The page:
I recently saw a serious problem with Windows Server 2008, and network connection problems.

This issue occurs with a variety of network cards with Windows Server 2008. This happened to us with an Intel 5266DM Network card on a new Intel 3000 Series Motherboard. I have also heard of this happenning with a Dell Server using a Broadcom NIC. Initially, the Microsoft Drivers were loaded, and everything seemed to work just fine, but all was not as it seemed. We loaded the drivers off the intel CD as a matter of standard course. They were newer than the Microsoft OS packaged drivers, but they weren’t very recent.

Here was the symptom – Everything would work fine for at least 3 hours, sometimes close to 24 hours. Then everything would start to go screwy. Computers would start to drop off the network like flies. The sysvol share would become inaccessible to anyone on the network (including the server itself.)

There were Error showing up in the Event Log:


The processing of Group Policy failed. Windows attempted to read the file \domain.localsysvoldomain.localPolicies{6AC1786C-016F-11D2-945F-00C04FB984F9}gpt.ini from a domain controller and was not successful. Group Policy settings may not be applied until this event is resolved. This issue may be transient and could be caused by one or more of the following:

a) Name Resolution/Network Connectivity to the current domain controller.

b) File Replication Service Latency (a file created on another domain controller has not replicated to the current domain controller).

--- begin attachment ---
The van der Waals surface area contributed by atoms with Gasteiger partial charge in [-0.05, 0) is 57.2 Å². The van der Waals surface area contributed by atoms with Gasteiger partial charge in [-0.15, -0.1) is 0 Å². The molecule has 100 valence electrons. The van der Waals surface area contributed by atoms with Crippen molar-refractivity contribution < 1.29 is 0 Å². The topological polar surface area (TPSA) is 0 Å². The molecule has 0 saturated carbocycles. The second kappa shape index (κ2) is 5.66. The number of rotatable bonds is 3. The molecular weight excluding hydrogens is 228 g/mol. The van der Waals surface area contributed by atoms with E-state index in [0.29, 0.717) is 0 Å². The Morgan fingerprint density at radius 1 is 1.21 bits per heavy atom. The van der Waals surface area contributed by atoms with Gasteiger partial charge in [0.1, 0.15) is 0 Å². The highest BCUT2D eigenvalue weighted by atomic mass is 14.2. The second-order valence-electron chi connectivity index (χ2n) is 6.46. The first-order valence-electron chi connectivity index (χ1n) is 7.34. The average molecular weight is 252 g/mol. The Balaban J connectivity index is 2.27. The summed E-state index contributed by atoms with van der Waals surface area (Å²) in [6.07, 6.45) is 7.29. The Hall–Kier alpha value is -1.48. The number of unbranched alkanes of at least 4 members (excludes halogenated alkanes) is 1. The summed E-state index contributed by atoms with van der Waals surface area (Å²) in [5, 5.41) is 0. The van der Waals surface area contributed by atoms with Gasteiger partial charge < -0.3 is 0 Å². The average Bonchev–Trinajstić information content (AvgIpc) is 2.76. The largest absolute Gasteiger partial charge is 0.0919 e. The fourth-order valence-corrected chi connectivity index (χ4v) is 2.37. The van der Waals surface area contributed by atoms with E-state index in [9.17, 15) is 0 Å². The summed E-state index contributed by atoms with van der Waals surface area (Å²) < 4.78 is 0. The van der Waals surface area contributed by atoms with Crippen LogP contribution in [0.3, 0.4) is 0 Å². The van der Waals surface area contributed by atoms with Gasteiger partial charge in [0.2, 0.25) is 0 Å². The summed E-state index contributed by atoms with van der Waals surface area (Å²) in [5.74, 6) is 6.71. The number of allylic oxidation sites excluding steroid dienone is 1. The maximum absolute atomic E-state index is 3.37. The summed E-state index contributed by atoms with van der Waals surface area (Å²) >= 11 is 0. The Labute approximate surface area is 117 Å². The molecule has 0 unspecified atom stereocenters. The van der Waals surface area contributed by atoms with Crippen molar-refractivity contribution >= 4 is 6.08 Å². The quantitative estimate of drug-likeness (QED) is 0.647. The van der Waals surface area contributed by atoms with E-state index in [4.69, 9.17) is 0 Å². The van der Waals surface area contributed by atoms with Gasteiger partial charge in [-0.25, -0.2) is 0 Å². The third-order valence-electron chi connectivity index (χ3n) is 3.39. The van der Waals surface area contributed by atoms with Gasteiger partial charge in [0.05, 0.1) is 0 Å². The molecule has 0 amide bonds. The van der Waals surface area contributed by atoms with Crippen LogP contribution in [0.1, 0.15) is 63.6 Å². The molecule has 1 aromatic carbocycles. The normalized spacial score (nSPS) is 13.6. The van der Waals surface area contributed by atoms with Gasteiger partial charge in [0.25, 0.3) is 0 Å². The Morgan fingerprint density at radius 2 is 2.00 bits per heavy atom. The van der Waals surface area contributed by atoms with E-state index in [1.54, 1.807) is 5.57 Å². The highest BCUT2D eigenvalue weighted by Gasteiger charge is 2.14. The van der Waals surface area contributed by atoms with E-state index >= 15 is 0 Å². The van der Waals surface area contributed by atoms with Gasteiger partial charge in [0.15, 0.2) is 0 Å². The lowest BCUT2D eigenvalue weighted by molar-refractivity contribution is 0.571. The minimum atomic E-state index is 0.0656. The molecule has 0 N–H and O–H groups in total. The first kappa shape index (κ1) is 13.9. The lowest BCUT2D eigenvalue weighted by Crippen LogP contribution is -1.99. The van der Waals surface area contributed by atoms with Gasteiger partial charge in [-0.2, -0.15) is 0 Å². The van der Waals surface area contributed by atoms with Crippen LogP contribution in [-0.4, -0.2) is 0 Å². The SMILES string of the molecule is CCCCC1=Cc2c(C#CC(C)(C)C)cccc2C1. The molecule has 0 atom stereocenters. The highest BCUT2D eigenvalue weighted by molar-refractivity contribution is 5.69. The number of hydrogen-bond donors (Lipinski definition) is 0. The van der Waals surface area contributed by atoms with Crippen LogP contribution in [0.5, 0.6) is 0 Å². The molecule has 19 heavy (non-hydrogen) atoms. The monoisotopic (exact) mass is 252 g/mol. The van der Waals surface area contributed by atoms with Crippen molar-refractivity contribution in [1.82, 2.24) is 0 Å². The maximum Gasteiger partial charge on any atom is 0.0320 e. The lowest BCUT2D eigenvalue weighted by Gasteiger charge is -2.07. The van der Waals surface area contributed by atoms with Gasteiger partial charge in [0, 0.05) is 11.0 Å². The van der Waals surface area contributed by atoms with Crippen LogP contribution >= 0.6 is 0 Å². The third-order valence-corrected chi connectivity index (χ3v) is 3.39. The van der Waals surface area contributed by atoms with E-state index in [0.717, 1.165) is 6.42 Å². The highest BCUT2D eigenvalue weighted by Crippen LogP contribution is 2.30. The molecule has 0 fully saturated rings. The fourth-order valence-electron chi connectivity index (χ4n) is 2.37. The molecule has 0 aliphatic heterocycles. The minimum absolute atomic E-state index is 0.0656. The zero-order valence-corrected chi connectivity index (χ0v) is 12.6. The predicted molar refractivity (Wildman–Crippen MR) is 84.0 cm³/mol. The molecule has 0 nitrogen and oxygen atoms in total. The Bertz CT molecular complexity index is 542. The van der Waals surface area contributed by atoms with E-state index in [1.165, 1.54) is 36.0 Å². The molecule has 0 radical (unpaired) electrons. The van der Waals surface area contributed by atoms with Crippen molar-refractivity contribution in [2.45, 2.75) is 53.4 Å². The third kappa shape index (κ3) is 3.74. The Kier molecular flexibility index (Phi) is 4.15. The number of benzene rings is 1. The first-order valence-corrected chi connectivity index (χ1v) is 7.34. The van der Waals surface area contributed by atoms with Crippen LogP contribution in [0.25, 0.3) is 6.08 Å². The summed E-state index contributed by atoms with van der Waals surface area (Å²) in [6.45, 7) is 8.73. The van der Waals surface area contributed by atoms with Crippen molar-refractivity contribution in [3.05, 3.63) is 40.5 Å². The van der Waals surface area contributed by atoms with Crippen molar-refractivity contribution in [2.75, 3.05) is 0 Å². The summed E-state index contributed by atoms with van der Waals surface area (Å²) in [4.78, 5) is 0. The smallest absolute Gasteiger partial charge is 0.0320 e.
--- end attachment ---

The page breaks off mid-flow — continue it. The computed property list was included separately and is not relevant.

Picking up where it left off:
c) The Distributed File System (DFS) client has been disabled.

Once the error started occurring, it would happen repeatedly – every 5 minutes or so.

As it turns out, the Group Policy Error was just a symptom of the problem, but it was the only error message that we had on the server to go by.

Server Performance became sluggish, and it would take quite a while to even logon locally.

After 5 hours (or longer) on the phone with phone with Microsoft Business Critical India Support – we were no closer to finding the solution to the problem.

Rebooting the server would make the errors and problems go away for a while, but within a day, the problem would be back.

I was on the verge of downgrading them to 2003 server, when I made a call to my buddy, Ed Carnes, of Microsoft Gold Certified Partner, Carnes Group, LLC, in Nashville. Ed had just seen these exact same symptoms with a Small Business Server 2008 Install on a Dell Server using a Broadcom NIC.

Ed had been fortunate enough to get a hold of a true Microsoft Engineer who gave him the solution to my problem. This symptom is caused by a flaky network card driver.

The Microsoft Engineer’s recommendation was to disable the broadcom nic install an intel Pro 1000 Network card and download the latest drivers from Intel’s website to fix this problem. We downloaded the latest Intel Drivers for the 5266DM chipset NIC, and everything ran completely smooth.

Thank you Ed!